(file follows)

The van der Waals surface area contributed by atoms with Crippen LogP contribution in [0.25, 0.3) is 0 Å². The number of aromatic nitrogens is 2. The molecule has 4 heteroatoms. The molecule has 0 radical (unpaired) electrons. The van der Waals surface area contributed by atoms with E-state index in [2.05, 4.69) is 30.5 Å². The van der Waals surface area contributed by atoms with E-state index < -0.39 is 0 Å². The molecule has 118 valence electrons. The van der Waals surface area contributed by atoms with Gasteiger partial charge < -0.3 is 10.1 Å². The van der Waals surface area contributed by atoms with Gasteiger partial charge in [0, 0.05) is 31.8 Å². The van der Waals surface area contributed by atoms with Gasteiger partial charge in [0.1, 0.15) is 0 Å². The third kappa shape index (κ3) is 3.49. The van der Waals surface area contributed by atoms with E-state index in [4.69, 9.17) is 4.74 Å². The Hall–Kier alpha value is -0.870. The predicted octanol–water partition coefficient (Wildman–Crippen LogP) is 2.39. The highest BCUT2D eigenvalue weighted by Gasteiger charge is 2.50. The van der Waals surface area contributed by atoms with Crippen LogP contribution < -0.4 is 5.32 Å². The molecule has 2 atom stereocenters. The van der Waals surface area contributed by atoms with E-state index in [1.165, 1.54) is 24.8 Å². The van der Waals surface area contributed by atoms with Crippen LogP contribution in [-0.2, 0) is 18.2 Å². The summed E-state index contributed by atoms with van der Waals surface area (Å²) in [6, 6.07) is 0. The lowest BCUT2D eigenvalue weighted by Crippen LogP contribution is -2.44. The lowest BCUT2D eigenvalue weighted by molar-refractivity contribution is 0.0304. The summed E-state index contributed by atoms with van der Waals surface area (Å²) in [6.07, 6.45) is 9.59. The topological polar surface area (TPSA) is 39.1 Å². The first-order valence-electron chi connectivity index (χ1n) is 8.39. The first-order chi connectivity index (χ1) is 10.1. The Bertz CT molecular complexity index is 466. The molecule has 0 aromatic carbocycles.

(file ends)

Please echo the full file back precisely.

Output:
The van der Waals surface area contributed by atoms with Crippen LogP contribution in [0.25, 0.3) is 0 Å². The number of aromatic nitrogens is 2. The molecule has 4 heteroatoms. The molecule has 0 radical (unpaired) electrons. The van der Waals surface area contributed by atoms with E-state index in [2.05, 4.69) is 30.5 Å². The van der Waals surface area contributed by atoms with E-state index < -0.39 is 0 Å². The molecule has 118 valence electrons. The van der Waals surface area contributed by atoms with Gasteiger partial charge < -0.3 is 10.1 Å². The van der Waals surface area contributed by atoms with Gasteiger partial charge in [0, 0.05) is 31.8 Å². The van der Waals surface area contributed by atoms with Gasteiger partial charge in [0.1, 0.15) is 0 Å². The third kappa shape index (κ3) is 3.49. The van der Waals surface area contributed by atoms with E-state index in [4.69, 9.17) is 4.74 Å². The Hall–Kier alpha value is -0.870. The predicted octanol–water partition coefficient (Wildman–Crippen LogP) is 2.39. The highest BCUT2D eigenvalue weighted by Gasteiger charge is 2.50. The van der Waals surface area contributed by atoms with Crippen LogP contribution < -0.4 is 5.32 Å². The molecule has 2 atom stereocenters. The van der Waals surface area contributed by atoms with E-state index in [1.165, 1.54) is 24.8 Å². The van der Waals surface area contributed by atoms with Crippen LogP contribution in [-0.2, 0) is 18.2 Å². The summed E-state index contributed by atoms with van der Waals surface area (Å²) in [6, 6.07) is 0. The lowest BCUT2D eigenvalue weighted by Crippen LogP contribution is -2.44. The lowest BCUT2D eigenvalue weighted by molar-refractivity contribution is 0.0304. The summed E-state index contributed by atoms with van der Waals surface area (Å²) in [6.07, 6.45) is 9.59. The topological polar surface area (TPSA) is 39.1 Å². The first-order valence-electron chi connectivity index (χ1n) is 8.39. The first-order chi connectivity index (χ1) is 10.1. The Bertz CT molecular complexity index is 466. The molecule has 0 aromatic carbocycles.